|1860 population schedule, Georgia, Gordon, Freemans|
In the 1850 census, Sarah and her husband P. L. Smith were living in Murray County, Georgia, and had two children listed in their census enumeration:
Lodeske J Smith, male, age 2 [born ca 1848]
Mary E Smith, female, age 1 [born ca 1849]
By 1860 the Smith family was listed as living in Freemans, Gordon County, Georgia, this time with four children:
Pemelia J Smith, female, age 12 [born ca 1848]
Mary E Smith, female, age 10 [born ca 1850]
Hendrix L Smith, male, age 8 [born ca 1852]
China A Smith, female, age 4 [born ca 1856]
Moving to 1870, the Smiths and their five children were now in Calhoun, Gordon County, Georgia:
Loduskey Smith, male, age 22 [born ca 1848]
Mary E Smith, female, age 20 [born ca 1850]
Hendrix L Smith, male, age 18 [born ca 1852]
Chinna Smith, female 13 [born ca 1857]
John D Smith, male, age 9 [born ca 1861]
By 1880 we find the Smith family now enumerated as living in Coosawatee, Gordon County, Georgia, son Henry [Hendrix] is now married and living near by, and only two children are still at home with Prior and Sarah:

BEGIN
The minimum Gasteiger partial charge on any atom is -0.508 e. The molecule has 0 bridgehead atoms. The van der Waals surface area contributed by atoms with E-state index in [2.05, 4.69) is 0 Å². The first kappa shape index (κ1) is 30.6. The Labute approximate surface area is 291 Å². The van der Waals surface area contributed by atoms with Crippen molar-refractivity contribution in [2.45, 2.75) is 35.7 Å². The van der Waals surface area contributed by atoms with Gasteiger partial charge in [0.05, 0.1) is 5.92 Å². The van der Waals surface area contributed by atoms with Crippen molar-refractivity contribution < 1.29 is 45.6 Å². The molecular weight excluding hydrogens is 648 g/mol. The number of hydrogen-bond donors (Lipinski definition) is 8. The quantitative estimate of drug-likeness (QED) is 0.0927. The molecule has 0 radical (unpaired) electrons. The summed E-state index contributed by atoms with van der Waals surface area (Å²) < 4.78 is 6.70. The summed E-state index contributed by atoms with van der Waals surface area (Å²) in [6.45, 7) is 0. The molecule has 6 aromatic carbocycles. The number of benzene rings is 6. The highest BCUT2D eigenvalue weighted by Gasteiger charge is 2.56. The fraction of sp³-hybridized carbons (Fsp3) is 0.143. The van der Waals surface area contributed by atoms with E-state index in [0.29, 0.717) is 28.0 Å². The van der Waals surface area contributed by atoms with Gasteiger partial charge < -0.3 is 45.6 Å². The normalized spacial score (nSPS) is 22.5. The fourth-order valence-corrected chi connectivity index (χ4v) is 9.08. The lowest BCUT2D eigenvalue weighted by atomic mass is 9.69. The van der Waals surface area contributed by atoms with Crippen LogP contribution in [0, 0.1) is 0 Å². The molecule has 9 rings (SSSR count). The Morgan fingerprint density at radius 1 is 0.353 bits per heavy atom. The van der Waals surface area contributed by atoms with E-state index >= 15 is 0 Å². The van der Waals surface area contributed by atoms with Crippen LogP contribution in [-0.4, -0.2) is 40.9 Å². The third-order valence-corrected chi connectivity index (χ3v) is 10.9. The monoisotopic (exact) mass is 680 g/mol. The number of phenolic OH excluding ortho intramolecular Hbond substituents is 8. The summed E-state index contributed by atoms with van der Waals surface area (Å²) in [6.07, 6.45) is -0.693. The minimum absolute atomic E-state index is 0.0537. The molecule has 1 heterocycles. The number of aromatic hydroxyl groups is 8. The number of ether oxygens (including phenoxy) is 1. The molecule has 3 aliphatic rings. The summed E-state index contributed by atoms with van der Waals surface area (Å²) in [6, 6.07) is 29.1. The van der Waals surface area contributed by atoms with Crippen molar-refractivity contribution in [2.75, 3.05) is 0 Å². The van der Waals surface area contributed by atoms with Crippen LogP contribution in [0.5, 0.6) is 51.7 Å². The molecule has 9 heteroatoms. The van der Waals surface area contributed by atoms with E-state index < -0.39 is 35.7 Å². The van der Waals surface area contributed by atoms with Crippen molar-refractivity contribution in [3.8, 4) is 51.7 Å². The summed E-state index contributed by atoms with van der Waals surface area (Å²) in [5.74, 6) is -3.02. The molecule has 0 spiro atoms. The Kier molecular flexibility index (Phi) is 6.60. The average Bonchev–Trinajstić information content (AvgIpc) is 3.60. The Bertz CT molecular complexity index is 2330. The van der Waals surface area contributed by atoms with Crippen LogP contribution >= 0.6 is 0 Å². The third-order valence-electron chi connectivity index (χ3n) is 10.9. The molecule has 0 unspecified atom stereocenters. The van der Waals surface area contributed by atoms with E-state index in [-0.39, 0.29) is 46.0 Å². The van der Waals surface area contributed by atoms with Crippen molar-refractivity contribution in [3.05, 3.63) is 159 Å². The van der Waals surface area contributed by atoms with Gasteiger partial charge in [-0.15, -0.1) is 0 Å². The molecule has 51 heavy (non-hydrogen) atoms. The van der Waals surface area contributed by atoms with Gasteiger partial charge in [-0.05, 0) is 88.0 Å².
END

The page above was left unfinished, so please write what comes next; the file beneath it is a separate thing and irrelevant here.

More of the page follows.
Jane Smith, female, age 22 [born ca 1858]
John D Smith, male, age 18 [born ca 1862]
Sarah and Prior are finally empty nesters by 1900 where the census records that of her five children, three are living. Son Hendrix is living near by.
Widow Sarah Smith is living with her son Hendrix in 1910 and is still recorded as having three of five children living at that time.
Here's part of the mystery. What are the actual names of the children highlighted? If I trace the children according to their approximate birth years, it looks as if the same child is recorded as Lodeske J Smith, male in 1850, and Pemelia J Smith, female in 1860, a dramatic change in both name and sex. China Smith may also be the same person as Jane Smith, a decidedly less drastic change than Lodeske / Pemelia. Maybe the China A in 1860 was really China J who later was recorded as Jane.
I also wonder what happened to Lodeske / Pemelia after 1870. Was this one of Sarah's children who had died before 1900?
As for the whereabouts of Mary, Jane, and John Smith after 1880, it is like looking for the proverbial needle in a haystack with that combination of common names! I continue to search marriage records, cemetery records, census records and even online family trees to no avail. Maybe someday I'll stumble upon a few answers. Until then "The Case of the Changing Children" goes unsolved.